How to choose your first DSLR Camera?


DSLR Camera
So you have saved enough money to buy your first DSLR camera but you are still unsure about which model to buy, still confused whether you should stick to what your budget can buy or add in some extra money and buy a better model. I have been through this, and trust me these thoughts never leave you until the moment you finally makes a purchase. So let me help you with my experience and give you certain tips on how to make a better choice.

1. Budget This is usually the best place to start when choosing to buy a DSLR camera. Sticking to a budget is the way to go. It helps you narrow down the cameras that are available to choose from. Entry level cameras are quite cheap when compared to the high end models which are pretty costly.

2. Type of use The purpose of your photography will decide the list of features to choose from when deciding the camera. It is good to make a list of type of photography that you will be doing. Will you be using it for sports photography? Or will it be macro photography? Or maybe landscape photography? Or perhaps, you will just use it for portraits? Making such a list always helps as you can also decide which lenses to buy along with the camera that will aid you in your photographic needs.

3. Megapixels A camera that has at least a 6 MP sensor (What is will be sufficient for most of your needs. A higher resolution most certainly helps in cropping, but that is not required all the time. In a way it is better to have a smaller resolution because it then requires you to compose the shot perfectly while you photograph, which is great way to become a better photographer. That aside, every camera in market today features at least 10 MP sensor (sensor size in camera explained), so the megapixel rating need to be a deciding criterion when buying your camera. It's a known fact that it is more of a marketing gimmick these days.

4. Other features

a. Low light performance How a camera performs in low light is a good indicator of the quality of photographs the camera is capable of producing. The level of noise at high ISO tells us of the camera's ability to photograph in low light. Cameras today have an ISO range (ISO Range in a camera explained) that typically ranges from 100 to 6400, though it may be expandable to 12800 or higher. Generally, DSLR cameras perform way better than digital compact cameras at high ISO, but they are not invulnerable to noise. For my Canon EOS 550D , I rarely shoot at ISO 6400, but at ISO 3200 it produces quite good results. But having a large ISO range helps you those situations when you have absolutely no choice but to shoot handheld in extremely low light.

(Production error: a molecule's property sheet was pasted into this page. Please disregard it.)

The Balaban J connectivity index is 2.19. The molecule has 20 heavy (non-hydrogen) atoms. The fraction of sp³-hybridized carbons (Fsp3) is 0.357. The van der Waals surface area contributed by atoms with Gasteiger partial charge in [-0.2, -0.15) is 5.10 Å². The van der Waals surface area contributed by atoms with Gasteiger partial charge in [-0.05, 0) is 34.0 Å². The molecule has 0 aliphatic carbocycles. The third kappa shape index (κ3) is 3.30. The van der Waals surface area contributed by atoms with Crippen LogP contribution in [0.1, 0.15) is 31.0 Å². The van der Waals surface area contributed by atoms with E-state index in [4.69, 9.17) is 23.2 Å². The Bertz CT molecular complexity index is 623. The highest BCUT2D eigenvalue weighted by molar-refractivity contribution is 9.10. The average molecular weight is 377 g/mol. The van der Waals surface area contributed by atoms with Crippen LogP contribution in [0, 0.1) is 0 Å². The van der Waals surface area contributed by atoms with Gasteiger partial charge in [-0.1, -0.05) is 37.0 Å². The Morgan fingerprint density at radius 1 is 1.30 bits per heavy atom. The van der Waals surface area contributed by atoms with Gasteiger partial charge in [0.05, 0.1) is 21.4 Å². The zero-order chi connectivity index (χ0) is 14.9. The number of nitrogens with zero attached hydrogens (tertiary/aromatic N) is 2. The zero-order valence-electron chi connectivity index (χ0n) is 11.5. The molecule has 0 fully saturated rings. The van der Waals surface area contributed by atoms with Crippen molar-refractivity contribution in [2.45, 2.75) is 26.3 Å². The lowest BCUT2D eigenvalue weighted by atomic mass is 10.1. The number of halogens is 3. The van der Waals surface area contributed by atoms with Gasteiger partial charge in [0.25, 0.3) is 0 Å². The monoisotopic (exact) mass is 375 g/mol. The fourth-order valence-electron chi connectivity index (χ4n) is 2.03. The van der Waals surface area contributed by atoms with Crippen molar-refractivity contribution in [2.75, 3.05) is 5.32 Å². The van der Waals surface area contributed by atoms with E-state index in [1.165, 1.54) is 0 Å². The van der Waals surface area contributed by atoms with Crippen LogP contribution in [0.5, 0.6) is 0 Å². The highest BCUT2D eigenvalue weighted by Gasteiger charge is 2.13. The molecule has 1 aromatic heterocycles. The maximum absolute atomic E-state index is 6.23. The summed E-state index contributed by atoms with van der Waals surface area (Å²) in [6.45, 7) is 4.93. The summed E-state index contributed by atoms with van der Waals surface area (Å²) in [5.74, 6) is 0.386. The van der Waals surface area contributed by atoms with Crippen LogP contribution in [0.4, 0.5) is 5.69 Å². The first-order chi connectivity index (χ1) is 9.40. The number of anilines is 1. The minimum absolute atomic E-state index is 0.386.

b. Burst mode This refers to how fast a camera can photograph continuously. Usually, entry level cameras have a burst mode (burst mode explained) rating of 3 fps (frames per second) which is quite sufficient in most of the situations but if you are a sports photographer or an action photographer, it helps to have a higher burst rate to increase your chances of getting that great shot.

c. Autofocus points The more the number of autofocus points, the more control you can exercise over how you control the framing of the shot. I must add here that though it might look fancy to have more number of autofocus points, I usually use the central focus point (which is the only cross-haired one on my 550D). I use the focus and recompose technique while photographing which has worked for me flawlessly for over three years.

d. Body construction/ Weather sealing Entry level cameras have plastic as compared to the Mg-alloy bodies of the higher end cameras. Some also come with weather sealing which is quite useful when photographing outdoor during rains/ dust. Another important point to mention here is that the camera should be the right size for your hand. In other words, it should be comfortable to hold, not too big for your hand nor too small for them. This might seem too trivial information but it does have quite an impact if you choose the wrong camera for your hand to hold.

e. Live view Live view is a great feature. These days it is present on most of the cameras. It helps view the photograph as it would appear, live on the LCD screen which helps in composing the photograph better. It is indispensable when photographing from a very close to ground or from high up, holding the camera out over your head as is the case when doing concert photography.

Well, a personal suggestion from me- If you are a beginner and you are buying a camera with no specific purpose in mind but to learn photography as a hobby, I would recommend you to go for the most basic entry level camera and invest in a good quality prime lens (50 mm for a start) rather than buying a costlier body with a mediocre kit lens. But whatever you decide, make sure you have fun photographing!

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Written by : Ritesh Saini, IIT Mumbai (India)

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Edited by: Rajesh Bihani ( Find me on Google+ )

Disclaimer: The suggestions in the article(wherever applicable) are for informational purposes only. They are not intended as medical or any other type of advice